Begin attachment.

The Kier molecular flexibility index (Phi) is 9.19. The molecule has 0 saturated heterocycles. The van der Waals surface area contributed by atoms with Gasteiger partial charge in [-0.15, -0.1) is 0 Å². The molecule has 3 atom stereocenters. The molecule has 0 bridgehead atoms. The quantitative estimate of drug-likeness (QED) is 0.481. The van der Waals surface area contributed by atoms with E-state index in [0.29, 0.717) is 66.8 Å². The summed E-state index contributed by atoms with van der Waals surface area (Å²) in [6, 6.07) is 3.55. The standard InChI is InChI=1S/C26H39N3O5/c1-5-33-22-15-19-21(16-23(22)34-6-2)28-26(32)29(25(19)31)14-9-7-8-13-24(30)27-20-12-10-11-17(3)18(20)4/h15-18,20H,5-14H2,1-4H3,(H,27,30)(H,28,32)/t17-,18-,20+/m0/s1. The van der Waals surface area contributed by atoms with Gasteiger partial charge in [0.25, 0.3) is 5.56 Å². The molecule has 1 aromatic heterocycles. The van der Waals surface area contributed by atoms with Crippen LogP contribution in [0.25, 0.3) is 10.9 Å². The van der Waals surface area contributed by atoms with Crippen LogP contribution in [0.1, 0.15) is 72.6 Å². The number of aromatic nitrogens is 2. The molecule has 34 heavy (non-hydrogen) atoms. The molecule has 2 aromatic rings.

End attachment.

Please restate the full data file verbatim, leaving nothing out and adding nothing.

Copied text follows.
The Kier molecular flexibility index (Phi) is 9.19. The molecule has 0 saturated heterocycles. The van der Waals surface area contributed by atoms with Gasteiger partial charge in [-0.15, -0.1) is 0 Å². The molecule has 3 atom stereocenters. The molecule has 0 bridgehead atoms. The quantitative estimate of drug-likeness (QED) is 0.481. The van der Waals surface area contributed by atoms with E-state index in [0.29, 0.717) is 66.8 Å². The summed E-state index contributed by atoms with van der Waals surface area (Å²) in [6, 6.07) is 3.55. The standard InChI is InChI=1S/C26H39N3O5/c1-5-33-22-15-19-21(16-23(22)34-6-2)28-26(32)29(25(19)31)14-9-7-8-13-24(30)27-20-12-10-11-17(3)18(20)4/h15-18,20H,5-14H2,1-4H3,(H,27,30)(H,28,32)/t17-,18-,20+/m0/s1. The van der Waals surface area contributed by atoms with Gasteiger partial charge in [0.25, 0.3) is 5.56 Å². The molecule has 1 aromatic heterocycles. The van der Waals surface area contributed by atoms with Crippen LogP contribution in [0.25, 0.3) is 10.9 Å². The van der Waals surface area contributed by atoms with Crippen LogP contribution in [0.1, 0.15) is 72.6 Å². The number of aromatic nitrogens is 2. The molecule has 34 heavy (non-hydrogen) atoms. The molecule has 2 aromatic rings.